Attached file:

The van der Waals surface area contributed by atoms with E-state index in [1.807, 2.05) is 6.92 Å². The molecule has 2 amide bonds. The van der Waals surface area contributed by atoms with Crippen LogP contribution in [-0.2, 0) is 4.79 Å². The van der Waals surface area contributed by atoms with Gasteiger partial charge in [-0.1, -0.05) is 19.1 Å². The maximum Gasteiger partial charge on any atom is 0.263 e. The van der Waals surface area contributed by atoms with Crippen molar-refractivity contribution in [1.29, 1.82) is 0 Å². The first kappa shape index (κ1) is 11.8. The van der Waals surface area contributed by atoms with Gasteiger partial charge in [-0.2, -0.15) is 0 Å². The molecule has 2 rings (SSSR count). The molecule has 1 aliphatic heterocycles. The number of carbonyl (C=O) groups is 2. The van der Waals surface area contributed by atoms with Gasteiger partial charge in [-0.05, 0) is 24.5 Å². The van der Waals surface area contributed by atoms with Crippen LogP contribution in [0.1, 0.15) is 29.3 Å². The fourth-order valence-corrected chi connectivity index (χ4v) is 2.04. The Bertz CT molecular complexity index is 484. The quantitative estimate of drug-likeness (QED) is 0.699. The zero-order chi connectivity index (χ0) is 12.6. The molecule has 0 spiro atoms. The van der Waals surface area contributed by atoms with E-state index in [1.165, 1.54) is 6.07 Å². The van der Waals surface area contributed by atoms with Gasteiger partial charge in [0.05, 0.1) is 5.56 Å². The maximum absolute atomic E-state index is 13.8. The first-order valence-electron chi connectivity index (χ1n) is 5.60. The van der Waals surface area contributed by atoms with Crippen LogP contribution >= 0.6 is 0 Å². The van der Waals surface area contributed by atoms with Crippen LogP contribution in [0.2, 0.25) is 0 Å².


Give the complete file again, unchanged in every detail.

The van der Waals surface area contributed by atoms with E-state index in [1.807, 2.05) is 6.92 Å². The molecule has 2 amide bonds. The van der Waals surface area contributed by atoms with Crippen LogP contribution in [-0.2, 0) is 4.79 Å². The van der Waals surface area contributed by atoms with Gasteiger partial charge in [-0.1, -0.05) is 19.1 Å². The maximum Gasteiger partial charge on any atom is 0.263 e. The van der Waals surface area contributed by atoms with Crippen molar-refractivity contribution in [1.29, 1.82) is 0 Å². The first kappa shape index (κ1) is 11.8. The van der Waals surface area contributed by atoms with Gasteiger partial charge in [-0.2, -0.15) is 0 Å². The molecule has 2 rings (SSSR count). The molecule has 1 aliphatic heterocycles. The number of carbonyl (C=O) groups is 2. The van der Waals surface area contributed by atoms with Gasteiger partial charge in [-0.05, 0) is 24.5 Å². The van der Waals surface area contributed by atoms with Crippen LogP contribution in [0.1, 0.15) is 29.3 Å². The fourth-order valence-corrected chi connectivity index (χ4v) is 2.04. The Bertz CT molecular complexity index is 484. The quantitative estimate of drug-likeness (QED) is 0.699. The zero-order chi connectivity index (χ0) is 12.6. The molecule has 0 spiro atoms. The van der Waals surface area contributed by atoms with E-state index in [1.165, 1.54) is 6.07 Å². The van der Waals surface area contributed by atoms with Gasteiger partial charge in [0.05, 0.1) is 5.56 Å². The maximum absolute atomic E-state index is 13.8. The first-order valence-electron chi connectivity index (χ1n) is 5.60. The van der Waals surface area contributed by atoms with Crippen LogP contribution >= 0.6 is 0 Å². The van der Waals surface area contributed by atoms with Crippen LogP contribution in [0.2, 0.25) is 0 Å².